After 1961, we reformatted the league to have 12 teams, corrected some coding errors (most centering around CF eligibility), introduced a salary system, a hybrid auction/draft system, a player usage system (devised by Bill), the park charts from the new version of the game, and, recently, a website that keeps track of standing and stats. We restarted in 1919 and are currently winding down the 1941 season.

Since 1998, I have spent (wasted?) countless thousands of hours deconstructing and re-deconstucting every chart, every rating, etc., in the game to "accurately" value each card, really for no better purpose than to gain an edge in my league. Reducing each card and rating to runs, and then wins, and then using the marginal value of a win, I assess a dollar value to each card. (Ironically, the value for players in our league often matches Bill's win shares. So, if a player in 1941 was worth 30 win shares, he will be worth about $30,000 of a $250,000 budget in our league). I will echo Bill's sentiment that the way the game is constructed, it is no easy feat doing this as there are multiple layers of randomness that must be taken into account for each chart, rating, etc.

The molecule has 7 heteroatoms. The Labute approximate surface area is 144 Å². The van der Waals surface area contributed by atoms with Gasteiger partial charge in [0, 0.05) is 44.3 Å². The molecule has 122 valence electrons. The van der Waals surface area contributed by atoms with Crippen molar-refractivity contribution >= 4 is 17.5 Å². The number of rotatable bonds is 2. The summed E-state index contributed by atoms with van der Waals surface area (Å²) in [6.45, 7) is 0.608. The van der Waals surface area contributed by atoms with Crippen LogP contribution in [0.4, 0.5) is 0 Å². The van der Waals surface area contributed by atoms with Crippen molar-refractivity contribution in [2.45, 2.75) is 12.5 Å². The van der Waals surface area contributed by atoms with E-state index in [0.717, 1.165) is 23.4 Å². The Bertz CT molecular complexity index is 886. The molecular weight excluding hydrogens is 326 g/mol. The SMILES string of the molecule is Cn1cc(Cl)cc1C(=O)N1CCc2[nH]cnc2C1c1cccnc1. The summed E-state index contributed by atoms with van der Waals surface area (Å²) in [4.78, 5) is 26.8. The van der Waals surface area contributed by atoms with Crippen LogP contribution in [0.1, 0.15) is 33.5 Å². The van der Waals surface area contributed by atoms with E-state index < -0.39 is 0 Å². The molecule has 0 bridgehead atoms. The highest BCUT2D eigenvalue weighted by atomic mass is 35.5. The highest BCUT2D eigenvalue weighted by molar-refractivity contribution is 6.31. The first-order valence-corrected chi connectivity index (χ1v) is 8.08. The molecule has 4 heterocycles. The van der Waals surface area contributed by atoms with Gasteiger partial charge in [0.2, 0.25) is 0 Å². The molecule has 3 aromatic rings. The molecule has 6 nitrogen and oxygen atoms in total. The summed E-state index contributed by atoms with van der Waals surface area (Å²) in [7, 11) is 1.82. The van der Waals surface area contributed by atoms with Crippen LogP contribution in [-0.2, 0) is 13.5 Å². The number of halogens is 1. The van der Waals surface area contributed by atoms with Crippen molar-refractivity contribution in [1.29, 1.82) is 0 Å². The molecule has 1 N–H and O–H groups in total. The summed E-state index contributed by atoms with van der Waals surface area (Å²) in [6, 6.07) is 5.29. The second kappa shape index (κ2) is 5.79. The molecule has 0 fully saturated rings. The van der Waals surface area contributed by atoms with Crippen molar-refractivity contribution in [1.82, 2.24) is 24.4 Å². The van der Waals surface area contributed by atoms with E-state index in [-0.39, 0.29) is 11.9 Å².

While there are, as Bill notes, some issues with the game itself, and having played everything from All*Star Baseball, to Statis Pros, to Strat-o-Matic, to Pursue the Pennant, in my opinion it is easily the best game for playing head-to-head that I have ever played. One of our league members from Topeka has played even more baseball games than me and is an avowed Strat junky. While BallPark is far from his favorite baseball game, it is his favorite game to play head-to-head. It just works.
6:20 PM Dec 6th
That was a fun and interesting read. Thanks.